Dogtown Redemption Premieres on Independent Lens Monday, May 16, 2016, on PBS

Portrait of Street Recyclers, Whose Daily Fight to Survive Raises Questions about Race, Class, and the Rights of the Poor

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(San Francisco, CA) – A surprising number of people make their living off our nation’s vast rivers of trash. They are America’s unseen. Dogtown Redemption follows the lives of three of these people over seven years: Jason Witt, the Olympic champion of recycling, who often hauls a shopping cart that weighs over a ton; Landon Goodwin, a former minister who struggles with his own fall from grace; and Miss Hayok Kay, the daughter of a prominent Korean family and drummer for a 1980s punk band, now at the mercy of the elements and predators. Each survives by redeeming bottles, cans, and assorted other recyclables in an area of West Oakland, California, nicknamed "Dogtown." Their poignant personal stories reveal the art, science, economics and politics of recycling: what it offers, how it touches the poor, and why it matters to all of us. Directed by Amir Soltani and Chihiro Wimbush, Dogtown Redemption premieres on Independent Lens Monday, May 16, 2016, 10:00 to 11:00pm ET check local listings on PBS. 

Every year Californians buy about 22 billion beverages in aluminum, glass, and plastic containers, each of which can be redeemed for a few cents. As a result, trash can be turned into cash, providing a lifeline for a subculture of marginalized recyclers — the unemployed and underemployed, the elderly, the mentally and physically disabled, former criminals, drug addicts, and prostitutes — who, through recycling, earn money and reclaim the pride that comes with having a job.  

Dogtown Redemption follows Jason, Landon, and Miss Kay through the prism of a single recycling center: Alliance Metals in West Oakland. With annual sales in the millions, Alliance is an anomaly in an otherwise depressed neighborhood that has witnessed the steady flight, erosion, and collapse of American industry. Owner Jay Anast purchases bottles and cans from shopping cart recyclers, turning Alliance into a financial hub and community center for a Fellini-esque cast of characters — the pirates of trash. By virtually any measure, the denizens of the recycling center should be dead. But they defy Darwin — poverty has turned them into masters of improvisation and ingenuity.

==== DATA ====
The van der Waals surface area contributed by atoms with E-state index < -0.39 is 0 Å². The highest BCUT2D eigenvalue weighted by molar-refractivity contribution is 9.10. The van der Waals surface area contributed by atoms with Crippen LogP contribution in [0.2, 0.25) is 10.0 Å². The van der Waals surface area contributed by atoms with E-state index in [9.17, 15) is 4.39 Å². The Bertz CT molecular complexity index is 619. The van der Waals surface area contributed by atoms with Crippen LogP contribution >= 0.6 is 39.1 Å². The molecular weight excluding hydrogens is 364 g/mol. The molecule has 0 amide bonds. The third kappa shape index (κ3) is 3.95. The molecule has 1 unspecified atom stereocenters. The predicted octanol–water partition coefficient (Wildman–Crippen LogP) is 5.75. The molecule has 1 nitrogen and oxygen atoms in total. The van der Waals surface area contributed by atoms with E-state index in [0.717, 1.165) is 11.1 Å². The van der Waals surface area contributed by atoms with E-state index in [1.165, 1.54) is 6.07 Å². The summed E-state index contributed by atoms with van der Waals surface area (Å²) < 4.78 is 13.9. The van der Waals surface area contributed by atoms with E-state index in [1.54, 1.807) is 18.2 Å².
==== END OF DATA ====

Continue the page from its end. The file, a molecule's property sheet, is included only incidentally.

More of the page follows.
Residents of new developments in West Oakland view Alliance Metals as noisy, smelly, and dirty — a giant garbage can that attracts scavengers, drug dealers, and criminals. The rattle of the shopping carts, missing garbage cans, litter on the streets, public defecation, theft, crime, and trespassing are offered as evidence that the recyclers are a blight upon the neighborhood.  

Dogged by addiction, mental health issues, homelessness, and poverty, the recyclers' grip on life is tenuous. Recycling serves as the only constant in their life. Yet with commodity prices collapsing, neighbors calling for a ban on shopping cart traffic, and Alliance Metals now slated to close in August 2016, their way of life is threatened. 

The question of who owns our garbage makes these otherwise marginal characters important voices in a conflict over race, class, and space in a modern American city. Dogtown Redemption humanizes and celebrates this other America, one that many of us never see. That a small business has allowed so many to survive on a daily basis — for years, even decades — is a minor miracle. 

Visit the Dogtown Redemption page on Independent Lens which features more information about the film. 

About the Filmmakers

Amir Soltani (Director, Producer) is an Iranian American human rights activist who has worked in journalism, philanthropy, and business. He is the author of Zahra’s Paradise, a New York Times-bestselling graphic novel on Iran’s 2009 protests. Soltani studied history at Tufts and Harvard. Dogtown Redemption is his first documentary film. 

Chihiro Wimbush (Director, Co-Producer, Cinematographer) is a hapa, Oakland-based filmmaker. Most recently he served as editor of the award-winning Changing Season: On the Masumoto Family Farm. With his wife Meena Srinivasan, he creates mindful media and education content via their nonprofit organization, A Lens Inside. Between chasing shopping carts and other stories, Wimbush writes and tries to lure his musical muse out of hiding.


Directors: Amir Soltani and Chihiro Wimbush
Producer: Amir Soltani
Executive Producers: Jamie Wolf, Geralyn Dreyfous, Abou Farman, Regina Scully, Khosrow Semnani, Saeed Nasiri
Co-Producers: Ray Telles, Chihiro Wimbush, Denise Zmekhol
Associate Producer: Zachary Stickney
Director of Photography: Chihiro Wimbush
Editor: Manuel Tsingaris
Music: Pete Sears

About Independent Lens

Independent Lens is an Emmy® Award-winning weekly series airing on PBS Monday nights at 10:00pm. The acclaimed series features documentaries united by the creative freedom, artistic achievement, and unflinching visions of independent filmmakers. Presented by Independent Television Service, the series is funded by the Corporation for Public Broadcasting, a private corporation funded by the American people, with additional funding from PBS and the John D. and Catherine T. MacArthur Foundation. For more visit Join the conversation: on Facebook and on Twitter.

Posted on March 11, 2016